And then make sure to include it in the news release. Here’s mine I did after my interview:

The next economic crash is subject of former resident’s latest thriller


Former Weatherford resident Mark Fadden was in town on Saturday promoting his latest thriller, The Brink, on QXFM’s “Books and Authors” radio show. During the show, Fadden shed some light on the enormous, and real, problem that could topple the United States any day, which is the underlying plot of the book. “Many experts predict that the next economic bubble waiting to burst is the federal government debt bubble. The US is $14 trillion in debt. We have a $1.5 trillion deficit. We need to borrow $2 billion each and every day from foreign countries like Japan and China just to keep the federal government running. For a writer, the basic question we ask ourselves is “What if?” So I asked, ‘What if China and Japan stopped their investments? The story, which has evolved along with our own dangerous financial situation, just grew from there.” It is this dangerous financial situation, which Fadden spent years researching, that becomes the focus of the story after fugitive lawman Danny Cavanaugh helps a woman running for her life, only to get sucked into a secret society’s plot to create financial Armageddon.

The Brink is Fadden’s third novel and is a continuation of his first novel, Five Days in Dallas. Published in 2003, Five Days in Dallas received critical acclaim and Fadden himself was even called a “masterful storyteller” by a Writer’s Digest reviewer. Fadden, who now lives in Colleyville, then began working on the follow-up in 2006, which eventually became The Brink. “I’m really proud of it,” Fadden said of his latest thriller, which has won two awards from its publisher. “It explodes off the first page and maintains that action-packed pace to the very last paragraph. It also delivers the level of suspense that thriller readers have come to expect with a plot that couldn’t be more current. There’s great chemistry between the two main characters. They’re both strong personalities, but each struggles with deep inner conflict that has shaped who they are.”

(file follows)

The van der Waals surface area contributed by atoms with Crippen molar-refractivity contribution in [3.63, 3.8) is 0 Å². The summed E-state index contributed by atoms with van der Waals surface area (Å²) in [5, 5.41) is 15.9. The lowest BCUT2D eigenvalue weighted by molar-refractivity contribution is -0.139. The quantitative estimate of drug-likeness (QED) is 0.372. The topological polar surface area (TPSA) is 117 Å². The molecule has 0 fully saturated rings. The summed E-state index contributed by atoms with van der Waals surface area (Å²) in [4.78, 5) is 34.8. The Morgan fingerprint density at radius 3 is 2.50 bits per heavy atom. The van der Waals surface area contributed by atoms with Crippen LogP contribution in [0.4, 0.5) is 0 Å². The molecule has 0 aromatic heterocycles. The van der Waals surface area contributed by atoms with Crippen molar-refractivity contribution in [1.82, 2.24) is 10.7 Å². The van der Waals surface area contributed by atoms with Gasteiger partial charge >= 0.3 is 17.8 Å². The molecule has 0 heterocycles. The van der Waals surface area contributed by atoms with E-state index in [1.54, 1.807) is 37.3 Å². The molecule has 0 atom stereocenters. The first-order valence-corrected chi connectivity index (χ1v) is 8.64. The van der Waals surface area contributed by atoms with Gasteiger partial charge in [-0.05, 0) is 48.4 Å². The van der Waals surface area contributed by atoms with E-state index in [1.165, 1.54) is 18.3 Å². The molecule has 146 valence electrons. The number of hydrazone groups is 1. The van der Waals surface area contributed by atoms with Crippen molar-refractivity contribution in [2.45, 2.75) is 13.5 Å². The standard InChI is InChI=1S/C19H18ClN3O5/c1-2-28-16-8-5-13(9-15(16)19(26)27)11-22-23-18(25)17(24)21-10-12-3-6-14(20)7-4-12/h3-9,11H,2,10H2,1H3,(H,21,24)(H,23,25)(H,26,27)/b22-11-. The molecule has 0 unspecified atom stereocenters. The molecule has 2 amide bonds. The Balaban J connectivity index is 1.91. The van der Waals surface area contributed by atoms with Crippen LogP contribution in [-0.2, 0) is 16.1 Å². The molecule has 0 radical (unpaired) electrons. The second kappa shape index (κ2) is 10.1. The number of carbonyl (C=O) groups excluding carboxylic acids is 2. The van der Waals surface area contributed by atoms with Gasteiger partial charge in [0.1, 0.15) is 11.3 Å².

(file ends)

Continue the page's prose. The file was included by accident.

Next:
While writing The Brink allowed Fadden to navigate the complex world of economics and politics, it’s his lead character that he’s still trying to understand. “Danny Cavanaugh is an interesting guy. He has this unstoppable desire to help his fellow man, but he has also made some bad choices that have put him in a precarious position. When The Brink opens, he’s hiding out in Mexico contemplating suicide; not exactly a typical hero’s situation, but that’s what makes him relatable. We’ve all faced situations where we want to give up, where things seem insurmountable, but something deep inside keeps us going.”

 The first 22 pages of The Brink can be read at markfadden.com.  Fadden has also created a blog about writing novels and book marketing using social media entitled “The Nightstand Diaries,” which can be read at markfadden.wordpress.com.



Finally, want to get on your local news station’s morning show but never been on TV before? Send them the radio interview, providing you didn’t suck, to show them that you can talk with a mike in front of you. If you’re radio gold, chances are you’d be TV gold as well.

 The journey of a thousand miles begins with one step,

rest easy tonight my friends, but stay hungry tomorrow…